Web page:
Ortiz’s struggles were pretty simple to spot statistically: his BABIP was .210 in April, only 7 percent of his fly balls were leaving the yard, and he was striking out 37 percent of the time. All of those figures were well below his career norms, and those who reacted to the small sample size paid the price, as they watched another owner enjoy Ortiz hitting 31 of his 32 home runs last season. Ortiz was not alone in his April struggles. The following players put up these numbers in April, yet ended up worth $20 or more in standard 12-team mixed 5×5 leagues last season:

Among pitchers, Cole Hamels had a 5.28 ERA in April, Gavin Floyd was up at 6.49, and Justin Verlander fell in between both at 5.53. Meanwhile, Mike Pelfrey had the best April of all pitchers, going 4-0 with a 0.69 ERA in five starts—then won only 11 of his final 28 starts and ended the season with a 3.66 ERA. Conversely, Rick Porcello stunk up the joint in April with a 8.03 ERA and 1.91 WHIP but went on to post ERAs below 3.40 in three of the final five months, and had WHIPs of 1.03, 1.21, and 1.02 over the final three months of the season.

Bad things are going to happen in small sample sizes, as Albert Pujols owners witnessed yesterday against the Padres. You spent anywhere from five months to five minutes doing your off-season research on these guys, so you should at least give them more than 100 plate appearances or five starts to judge what they have in store for you this year.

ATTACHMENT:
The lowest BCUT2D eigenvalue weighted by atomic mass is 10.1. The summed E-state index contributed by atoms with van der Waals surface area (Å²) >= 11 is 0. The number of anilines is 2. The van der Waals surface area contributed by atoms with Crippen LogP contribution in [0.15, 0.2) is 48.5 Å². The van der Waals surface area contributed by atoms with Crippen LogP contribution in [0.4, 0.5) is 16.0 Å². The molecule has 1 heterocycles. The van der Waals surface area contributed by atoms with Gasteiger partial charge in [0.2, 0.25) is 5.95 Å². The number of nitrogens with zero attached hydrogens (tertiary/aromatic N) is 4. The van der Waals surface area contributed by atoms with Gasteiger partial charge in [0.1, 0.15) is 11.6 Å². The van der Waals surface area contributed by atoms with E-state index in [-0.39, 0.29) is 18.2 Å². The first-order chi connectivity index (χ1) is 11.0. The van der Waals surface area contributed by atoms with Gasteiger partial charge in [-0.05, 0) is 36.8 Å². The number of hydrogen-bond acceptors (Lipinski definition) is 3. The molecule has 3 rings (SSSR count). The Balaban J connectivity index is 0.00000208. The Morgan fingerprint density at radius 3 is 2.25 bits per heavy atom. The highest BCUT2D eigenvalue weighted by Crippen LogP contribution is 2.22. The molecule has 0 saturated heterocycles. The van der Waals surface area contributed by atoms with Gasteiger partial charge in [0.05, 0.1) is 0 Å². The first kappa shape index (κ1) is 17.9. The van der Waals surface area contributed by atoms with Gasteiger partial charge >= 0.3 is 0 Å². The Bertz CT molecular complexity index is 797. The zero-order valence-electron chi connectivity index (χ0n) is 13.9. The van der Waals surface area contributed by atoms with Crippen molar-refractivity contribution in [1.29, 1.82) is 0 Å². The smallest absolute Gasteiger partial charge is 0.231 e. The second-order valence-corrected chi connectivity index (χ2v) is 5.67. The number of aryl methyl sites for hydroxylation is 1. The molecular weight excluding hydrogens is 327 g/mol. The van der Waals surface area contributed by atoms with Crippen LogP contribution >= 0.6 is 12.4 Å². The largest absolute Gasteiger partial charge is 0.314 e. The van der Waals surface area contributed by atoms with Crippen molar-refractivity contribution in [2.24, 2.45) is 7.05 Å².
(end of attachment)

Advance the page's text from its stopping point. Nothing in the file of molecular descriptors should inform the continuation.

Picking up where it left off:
No Trades: Unless some owner completely blows me away with an offer, I decline every trade that comes my way in April. Most of April trades center around a buy-low/sell-high attack where someone will come offering, say, Mike Pelfrey for David Ortiz. Trades are made to address shortcomings on your rosters, and the basis of any trade is dealing from a position of strength to address a position of weakness.

That is why it's illogical to make a deal that revolves around a reaction to a small April sample size while ignoring the projections that guided the execution of your draft in March. If you think your team is going to hit 300 home runs based on the projections you used for your draft, then you must also believe that Teixeira and Ortiz are going to hit their 30+ home runs. You also do not know which other players that start hot out of the gate will fail to meet their projections after only four weeks of the season. If you have a strength on your roster, whether it be power, speed, saves, or strikeouts, allow that strength to manifest itself in the standings as you build numbers in those counting categories before trading that advantage away. I know some players that refuse to make a deal until June 1st—I am not that extrem, but the next trade I make in April will be my first in quite some time.